- Differences in race, ethnicity, language, nationality or religion.
- Refers to the variety or multiformity of human social structures, belief systems, and strategies for adapting to situations in different parts of the world.
- Theories that have developed since the mid-19th century, which attempt to explain processes and patterns of cultural change.
- Often such theories have presented such change as "progress," from "earlier" forms ("primitive", "less developed," "less advanced" etc.) To "later" forms ("more developed," "more advanced").
- These schemes usually have reflected the ethnocentrism of the theorists, as they frequently put their own societies at the pinnacle of "progress."
- Is the identity of a group or culture, or of an individual as her/his belonging to a group or culture affects her/his view of herself/himself.
- People who feel they belong to the same culture share a common set of norms.
Is the rapid spread or advance of one culture at the expense of others, or its imposition on other cultures, which it modifies, replaces, or destroys-usually due to economic or political reasons.
- Is a theoretical approach in Cultural Anthropology that explores and examines culture as a reflection or product of material conditions in a society.
- Cultural materialism is a variation on basic materialist approaches to understanding culture.
- The Anthropologist Marvin Harris is a famous representative.
- Are behaviour patterns that are typical of specific groups, which have distinct identities, based on culture, language, ethnicity or race separating them from other groups.
- Such behaviours are learned early in life from parents, teachers, peers and other human interaction.
- Are the unwritten rules that govern individual behaviour.
- Assume importance especially when broken or when an individual finds him/herself in a foreign environment dealing with an unfamiliar culture where the norms are different.
- The position that the values, beliefs and customs of cultures differ and deserve recognition and acceptance.
- This principle was established by the German anthropologist Franz Boas (1858-1942) in the first few decades of the 20th century.
- As a movement was in part a response to Western ethnocentrism.
- Between World War I and World War II, ..... was the central tool for American anthropologists in their refusal of Western claims to universality.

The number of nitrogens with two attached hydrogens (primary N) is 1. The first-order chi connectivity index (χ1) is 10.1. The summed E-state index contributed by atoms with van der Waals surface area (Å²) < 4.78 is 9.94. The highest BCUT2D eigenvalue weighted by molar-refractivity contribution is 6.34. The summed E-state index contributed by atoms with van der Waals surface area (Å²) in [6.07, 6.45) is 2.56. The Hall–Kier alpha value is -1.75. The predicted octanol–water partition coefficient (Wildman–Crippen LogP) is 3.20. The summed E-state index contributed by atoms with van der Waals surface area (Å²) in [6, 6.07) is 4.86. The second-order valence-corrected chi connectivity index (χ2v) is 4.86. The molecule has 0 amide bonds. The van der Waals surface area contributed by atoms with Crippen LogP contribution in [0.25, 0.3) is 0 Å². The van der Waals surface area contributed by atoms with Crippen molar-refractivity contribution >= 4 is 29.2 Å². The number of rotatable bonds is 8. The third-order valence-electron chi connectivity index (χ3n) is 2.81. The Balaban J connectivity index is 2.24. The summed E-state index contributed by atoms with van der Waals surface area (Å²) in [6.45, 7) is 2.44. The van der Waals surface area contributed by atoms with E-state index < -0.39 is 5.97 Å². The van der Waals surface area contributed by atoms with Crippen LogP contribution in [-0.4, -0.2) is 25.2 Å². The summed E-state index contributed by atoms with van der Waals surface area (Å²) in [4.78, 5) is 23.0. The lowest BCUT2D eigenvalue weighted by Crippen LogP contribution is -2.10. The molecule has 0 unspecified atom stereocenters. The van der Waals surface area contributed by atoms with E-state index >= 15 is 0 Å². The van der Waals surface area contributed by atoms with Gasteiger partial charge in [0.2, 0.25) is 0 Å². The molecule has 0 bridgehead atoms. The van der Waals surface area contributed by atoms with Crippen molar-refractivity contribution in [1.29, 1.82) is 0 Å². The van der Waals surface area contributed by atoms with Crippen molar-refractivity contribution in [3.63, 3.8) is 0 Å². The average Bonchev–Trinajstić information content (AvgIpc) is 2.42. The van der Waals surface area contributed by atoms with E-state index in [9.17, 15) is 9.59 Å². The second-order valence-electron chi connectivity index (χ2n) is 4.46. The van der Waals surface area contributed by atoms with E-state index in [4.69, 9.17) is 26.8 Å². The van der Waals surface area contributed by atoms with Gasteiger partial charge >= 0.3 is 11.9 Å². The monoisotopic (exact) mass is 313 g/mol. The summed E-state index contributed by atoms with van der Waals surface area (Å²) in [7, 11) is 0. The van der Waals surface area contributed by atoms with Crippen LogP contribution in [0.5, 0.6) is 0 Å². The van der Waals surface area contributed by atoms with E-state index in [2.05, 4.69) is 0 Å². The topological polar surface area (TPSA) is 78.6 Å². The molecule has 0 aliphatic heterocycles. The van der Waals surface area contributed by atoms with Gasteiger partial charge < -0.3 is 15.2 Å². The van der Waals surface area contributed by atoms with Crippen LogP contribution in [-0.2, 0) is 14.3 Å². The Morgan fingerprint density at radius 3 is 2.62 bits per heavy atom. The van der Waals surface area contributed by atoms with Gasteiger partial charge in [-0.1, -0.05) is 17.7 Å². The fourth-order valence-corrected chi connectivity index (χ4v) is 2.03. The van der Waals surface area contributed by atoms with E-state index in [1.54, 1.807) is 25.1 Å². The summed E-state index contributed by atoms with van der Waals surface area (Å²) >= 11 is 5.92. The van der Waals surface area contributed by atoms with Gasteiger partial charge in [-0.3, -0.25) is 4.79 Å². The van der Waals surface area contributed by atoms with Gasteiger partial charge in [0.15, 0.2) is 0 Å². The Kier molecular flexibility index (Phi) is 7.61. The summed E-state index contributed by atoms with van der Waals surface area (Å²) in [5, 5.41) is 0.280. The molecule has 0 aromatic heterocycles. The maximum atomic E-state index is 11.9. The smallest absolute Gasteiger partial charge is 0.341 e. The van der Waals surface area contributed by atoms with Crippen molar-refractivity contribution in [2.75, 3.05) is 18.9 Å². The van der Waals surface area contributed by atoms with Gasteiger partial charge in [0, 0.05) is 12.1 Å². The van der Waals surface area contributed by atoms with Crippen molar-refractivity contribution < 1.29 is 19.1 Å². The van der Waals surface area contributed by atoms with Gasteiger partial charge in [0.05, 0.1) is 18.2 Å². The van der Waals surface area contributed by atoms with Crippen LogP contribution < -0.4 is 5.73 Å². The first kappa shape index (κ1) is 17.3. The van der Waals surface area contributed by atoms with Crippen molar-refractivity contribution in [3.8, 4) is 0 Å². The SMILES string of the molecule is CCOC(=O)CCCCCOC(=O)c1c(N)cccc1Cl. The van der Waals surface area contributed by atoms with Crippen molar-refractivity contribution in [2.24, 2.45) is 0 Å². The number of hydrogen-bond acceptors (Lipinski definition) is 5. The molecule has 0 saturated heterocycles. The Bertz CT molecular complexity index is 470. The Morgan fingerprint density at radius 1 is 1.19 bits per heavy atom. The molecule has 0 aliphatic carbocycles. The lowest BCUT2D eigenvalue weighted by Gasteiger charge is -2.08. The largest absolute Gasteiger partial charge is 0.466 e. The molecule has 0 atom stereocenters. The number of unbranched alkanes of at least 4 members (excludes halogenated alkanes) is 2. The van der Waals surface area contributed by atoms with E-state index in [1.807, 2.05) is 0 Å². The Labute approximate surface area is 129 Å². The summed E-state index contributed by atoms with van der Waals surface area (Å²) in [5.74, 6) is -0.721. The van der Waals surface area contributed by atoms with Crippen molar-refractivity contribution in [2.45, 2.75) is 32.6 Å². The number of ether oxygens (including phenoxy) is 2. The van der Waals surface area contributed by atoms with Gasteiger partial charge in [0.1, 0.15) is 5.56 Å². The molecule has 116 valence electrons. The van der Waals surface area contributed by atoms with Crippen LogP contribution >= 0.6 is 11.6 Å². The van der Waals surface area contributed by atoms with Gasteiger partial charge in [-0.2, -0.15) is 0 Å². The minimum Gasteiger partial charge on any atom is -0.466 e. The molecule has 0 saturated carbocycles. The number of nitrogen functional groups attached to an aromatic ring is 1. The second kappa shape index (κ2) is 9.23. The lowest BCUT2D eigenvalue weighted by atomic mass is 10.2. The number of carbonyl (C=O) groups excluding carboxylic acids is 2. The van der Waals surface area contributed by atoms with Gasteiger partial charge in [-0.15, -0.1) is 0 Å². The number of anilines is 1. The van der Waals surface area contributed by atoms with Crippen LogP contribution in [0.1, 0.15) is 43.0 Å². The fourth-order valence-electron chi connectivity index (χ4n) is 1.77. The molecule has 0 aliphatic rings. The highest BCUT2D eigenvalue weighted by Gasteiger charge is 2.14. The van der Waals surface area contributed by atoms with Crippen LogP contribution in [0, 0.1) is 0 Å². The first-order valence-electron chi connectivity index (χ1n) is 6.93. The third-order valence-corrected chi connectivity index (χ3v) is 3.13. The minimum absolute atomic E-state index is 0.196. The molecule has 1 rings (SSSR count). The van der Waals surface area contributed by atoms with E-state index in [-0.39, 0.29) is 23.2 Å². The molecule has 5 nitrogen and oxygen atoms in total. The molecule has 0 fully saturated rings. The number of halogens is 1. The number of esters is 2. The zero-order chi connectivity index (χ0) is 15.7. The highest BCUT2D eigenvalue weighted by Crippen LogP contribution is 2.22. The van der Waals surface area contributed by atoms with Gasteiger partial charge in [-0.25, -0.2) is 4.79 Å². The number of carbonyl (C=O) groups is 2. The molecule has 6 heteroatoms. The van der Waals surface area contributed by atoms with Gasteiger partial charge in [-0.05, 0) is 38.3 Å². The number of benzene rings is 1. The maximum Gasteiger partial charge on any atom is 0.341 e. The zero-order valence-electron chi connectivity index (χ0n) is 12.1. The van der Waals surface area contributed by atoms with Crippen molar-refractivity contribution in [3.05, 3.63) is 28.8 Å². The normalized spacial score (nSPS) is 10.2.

CULTURAL RESOURCE MANAGEMENT (CRM)
Is the branch of applied archaeology which aims to preserve archeological sites threatened by prospective dams, highways, and other projects.
- Is the idea that certain rights are vested not in individuals but in larger identifiable groups, such as religious and ethnic minorities and indigenous societies.
- Include a group's ability to preserve its culture, to raise its children in the ways of its ancestors, to continue practising its language, and not to be deprived of its economic base by the nation-state or large political entity in which it is located.
CULTURAL SCRIPTS OR TEXTS
Terms used by those concerned to analyse cultural objects, such as pictures, films, sports events, fashions, food styles, to indicate that these can be viewed as containing messages in a manner comparable to a piece of written text.
Is a necessary component of cultural competence, meaning that we make an effort to be aware of the potential and actual cultural factors that affect our interactions with others.
- How culture is passed on through learning from one generation to another.
- Also referred to as enculturation or socialization.
- General cultural traits and features found in all societies of the world.
- Some examples are organization of family life; roles of males, females, children and elders; division of labour; religious beliefs and practices; birth and death rituals; stories of creation and myths for explaining the unknown; "rights" and "wrongs" of behaviour etc.
- Is the assertion that there exist values, which transcend cultural and national differences.
- Claims that more "primitive" cultures will eventually evolve to have the same system of law and rights as Western cultures.
- Cultural relativists on the other hand hold an opposite viewpoint, that a traditional culture is unchangeable. In universalism, an individual is a social unit, possessing inalienable rights, and driven by the pursuit of self-interest.
- In the cultural relativist model, a community is the basic social unit where concepts such as individualism, freedom of choice, and equality are absent.